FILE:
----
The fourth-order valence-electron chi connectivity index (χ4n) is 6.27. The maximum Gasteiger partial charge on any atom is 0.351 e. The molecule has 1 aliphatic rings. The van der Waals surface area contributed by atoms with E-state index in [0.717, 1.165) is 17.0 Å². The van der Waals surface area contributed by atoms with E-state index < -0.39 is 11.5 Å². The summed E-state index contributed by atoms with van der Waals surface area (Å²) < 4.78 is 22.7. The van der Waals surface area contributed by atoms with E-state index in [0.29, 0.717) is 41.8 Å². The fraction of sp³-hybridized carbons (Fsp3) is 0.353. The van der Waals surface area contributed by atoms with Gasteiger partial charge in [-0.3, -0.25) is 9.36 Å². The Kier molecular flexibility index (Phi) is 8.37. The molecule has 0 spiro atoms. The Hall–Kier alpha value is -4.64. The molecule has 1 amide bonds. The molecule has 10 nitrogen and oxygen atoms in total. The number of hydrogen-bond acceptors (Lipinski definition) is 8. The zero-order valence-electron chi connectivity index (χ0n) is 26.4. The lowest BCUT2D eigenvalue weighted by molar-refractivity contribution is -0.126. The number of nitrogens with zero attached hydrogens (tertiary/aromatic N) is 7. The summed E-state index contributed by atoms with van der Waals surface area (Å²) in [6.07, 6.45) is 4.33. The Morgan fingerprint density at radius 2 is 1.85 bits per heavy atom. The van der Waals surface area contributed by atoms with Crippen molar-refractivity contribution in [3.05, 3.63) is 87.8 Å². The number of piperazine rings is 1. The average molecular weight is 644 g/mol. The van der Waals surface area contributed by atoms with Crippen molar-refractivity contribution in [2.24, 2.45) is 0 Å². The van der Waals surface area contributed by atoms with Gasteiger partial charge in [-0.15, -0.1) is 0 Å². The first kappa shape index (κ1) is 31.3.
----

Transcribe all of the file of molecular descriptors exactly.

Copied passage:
The fourth-order valence-electron chi connectivity index (χ4n) is 6.27. The maximum Gasteiger partial charge on any atom is 0.351 e. The molecule has 1 aliphatic rings. The van der Waals surface area contributed by atoms with E-state index in [0.717, 1.165) is 17.0 Å². The van der Waals surface area contributed by atoms with E-state index < -0.39 is 11.5 Å². The summed E-state index contributed by atoms with van der Waals surface area (Å²) < 4.78 is 22.7. The van der Waals surface area contributed by atoms with E-state index in [0.29, 0.717) is 41.8 Å². The fraction of sp³-hybridized carbons (Fsp3) is 0.353. The van der Waals surface area contributed by atoms with Gasteiger partial charge in [-0.3, -0.25) is 9.36 Å². The Kier molecular flexibility index (Phi) is 8.37. The molecule has 0 spiro atoms. The Hall–Kier alpha value is -4.64. The molecule has 1 amide bonds. The molecule has 10 nitrogen and oxygen atoms in total. The number of hydrogen-bond acceptors (Lipinski definition) is 8. The zero-order valence-electron chi connectivity index (χ0n) is 26.4. The lowest BCUT2D eigenvalue weighted by molar-refractivity contribution is -0.126. The number of nitrogens with zero attached hydrogens (tertiary/aromatic N) is 7. The summed E-state index contributed by atoms with van der Waals surface area (Å²) in [6.07, 6.45) is 4.33. The Morgan fingerprint density at radius 2 is 1.85 bits per heavy atom. The van der Waals surface area contributed by atoms with Crippen molar-refractivity contribution in [3.05, 3.63) is 87.8 Å². The number of piperazine rings is 1. The average molecular weight is 644 g/mol. The van der Waals surface area contributed by atoms with Crippen molar-refractivity contribution in [2.24, 2.45) is 0 Å². The van der Waals surface area contributed by atoms with Gasteiger partial charge in [-0.15, -0.1) is 0 Å². The first kappa shape index (κ1) is 31.3.